3 Things to Know: Old World vs. New World

Old World vs. New World wines

In March, I signed up for a four-part Wine 101 course to learn about winemaking regions, grapes and most importantly, how to taste wine. There’s a lot to learn about vino and where it comes from, most of which isn’t necessary for someone who drinks casually and not as a career, à la sommelier or winemaker. But it’s important to know the basics, which will help you when ordering a glass of wine at a restaurant or picking a bottle at your supermarket amongst dozens of options.

So I’m breaking it down for you as part of a series: 3 Things to Know About Wine. That’s it, three things, facts, tidbits, “did you know’s?” that can help you become a better consumer and purchaser. This week, we’ll dive into Old World vs. New World wines. 

Pinkies up.

1.  My server was explaining the wine list and mentioned “Old World” wines. Huh? Is there a “New World” type of wine too? 

YAS, there is such a thing as New World wine. Let me explain: this terminology is used to differentiate wines made in countries where winemaking first originated (Old World) versus countries where winemaking is still fairly “new” (New World). Here are some examples:

Old World wine regions

France

Italy

Germany

Spain

Greece

Hungary

New World wine regions 

United States

Australia

New Zealand

South Africa

Argentina

Canada

Mexico

2. Cool, so why did he just refer to my Pinot Noir pick as a red Burgundy?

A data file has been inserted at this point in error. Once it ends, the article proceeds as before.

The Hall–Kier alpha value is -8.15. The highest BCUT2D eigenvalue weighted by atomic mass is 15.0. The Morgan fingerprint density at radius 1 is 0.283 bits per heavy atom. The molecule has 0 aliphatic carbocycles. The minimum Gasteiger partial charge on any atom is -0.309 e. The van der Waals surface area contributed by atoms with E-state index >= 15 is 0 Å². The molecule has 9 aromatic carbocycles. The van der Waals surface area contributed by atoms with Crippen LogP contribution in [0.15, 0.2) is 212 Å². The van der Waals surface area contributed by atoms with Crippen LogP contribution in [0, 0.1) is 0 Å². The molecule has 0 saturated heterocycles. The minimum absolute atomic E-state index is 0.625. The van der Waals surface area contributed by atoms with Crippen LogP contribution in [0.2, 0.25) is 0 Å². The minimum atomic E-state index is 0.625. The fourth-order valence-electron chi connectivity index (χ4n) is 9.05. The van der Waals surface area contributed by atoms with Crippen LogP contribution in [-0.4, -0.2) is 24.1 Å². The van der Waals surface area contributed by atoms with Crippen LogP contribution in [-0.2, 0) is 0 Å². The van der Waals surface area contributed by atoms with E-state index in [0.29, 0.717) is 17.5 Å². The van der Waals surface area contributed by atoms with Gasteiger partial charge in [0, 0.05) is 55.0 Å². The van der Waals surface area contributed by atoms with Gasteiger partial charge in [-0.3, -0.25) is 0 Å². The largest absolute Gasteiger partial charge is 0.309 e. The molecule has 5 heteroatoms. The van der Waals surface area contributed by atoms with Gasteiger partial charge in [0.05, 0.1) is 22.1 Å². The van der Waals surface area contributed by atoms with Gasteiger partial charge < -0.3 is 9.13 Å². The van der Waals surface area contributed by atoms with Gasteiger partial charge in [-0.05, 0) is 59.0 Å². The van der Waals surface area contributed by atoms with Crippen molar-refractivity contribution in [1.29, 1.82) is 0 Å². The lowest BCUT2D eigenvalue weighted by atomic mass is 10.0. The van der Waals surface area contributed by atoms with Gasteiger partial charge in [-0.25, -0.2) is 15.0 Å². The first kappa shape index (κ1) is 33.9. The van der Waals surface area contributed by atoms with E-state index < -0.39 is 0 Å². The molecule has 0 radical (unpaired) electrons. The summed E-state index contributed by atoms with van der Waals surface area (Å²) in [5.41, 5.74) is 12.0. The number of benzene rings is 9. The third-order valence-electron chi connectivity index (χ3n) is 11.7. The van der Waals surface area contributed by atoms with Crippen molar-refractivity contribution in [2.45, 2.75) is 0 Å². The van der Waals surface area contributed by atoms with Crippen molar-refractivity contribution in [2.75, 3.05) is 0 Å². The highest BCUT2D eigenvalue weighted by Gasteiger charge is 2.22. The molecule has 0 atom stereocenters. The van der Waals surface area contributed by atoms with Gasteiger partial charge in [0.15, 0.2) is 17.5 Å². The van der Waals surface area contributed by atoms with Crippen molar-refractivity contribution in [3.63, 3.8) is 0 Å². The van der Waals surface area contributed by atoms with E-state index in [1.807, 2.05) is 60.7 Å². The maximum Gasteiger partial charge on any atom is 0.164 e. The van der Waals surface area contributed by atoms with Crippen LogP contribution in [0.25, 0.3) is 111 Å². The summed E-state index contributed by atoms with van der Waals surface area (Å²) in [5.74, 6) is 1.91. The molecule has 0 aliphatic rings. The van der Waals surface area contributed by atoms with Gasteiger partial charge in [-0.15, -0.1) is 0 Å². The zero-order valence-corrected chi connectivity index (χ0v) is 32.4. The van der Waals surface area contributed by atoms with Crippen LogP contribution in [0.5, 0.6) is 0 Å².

Same wine, different names.  Old World wines tend to be named by region, while New World wines are named by grape. In this example, Pinot Noir is the name of the grape, and Burgundy is the name of a wine-making region in France that grows Pinot Noir grapes. Below in bold are examples of the same wine, but labeled differently depending on what region of the world it was produced:

Sauvignon Blanc (grape) =  Sancerre or Pouilly-Fumé (regions)

Pinot Noir = red Burgundy 

Chardonnay = white Burgundy  

Cabernet Sauvignon = Bordeaux (Note: Bordeaux is usually a blend of two or more grapes from the Bordeaux region which can include: Cabernet Sauvignon, Merlot, Malbec, Cabernet Franc and Petite Verdot).

3. This red Burgundy tastes different from the Pinot Noir I usually drink from Oregon. What gives?  

There are plenty of factors that affect the taste of wine. Like chefs, winemakers have their own “recipes” for making wines. Some choose to leave the skins on the grapes for a longer period of time, resulting in a more “tannic” (astringent) wine, or some choose to age the juice in oak barrels versus stainless steel. But let’s back up, and start with the grapes and the environment they were grown in, commonly referred to as “terroir.” Some factors that determine terroir  include climate (temperature and rainfall), typography (the altitude of the vineyard), sunlight and soil type. While Pinot Noir grapes are grown in  Oregon and Burgundy (eastern France) due to their similar climates, they have different soil types, which result in slightly different tasting grapes.

#themoreyouknow

Image: Sex and the City / HBO

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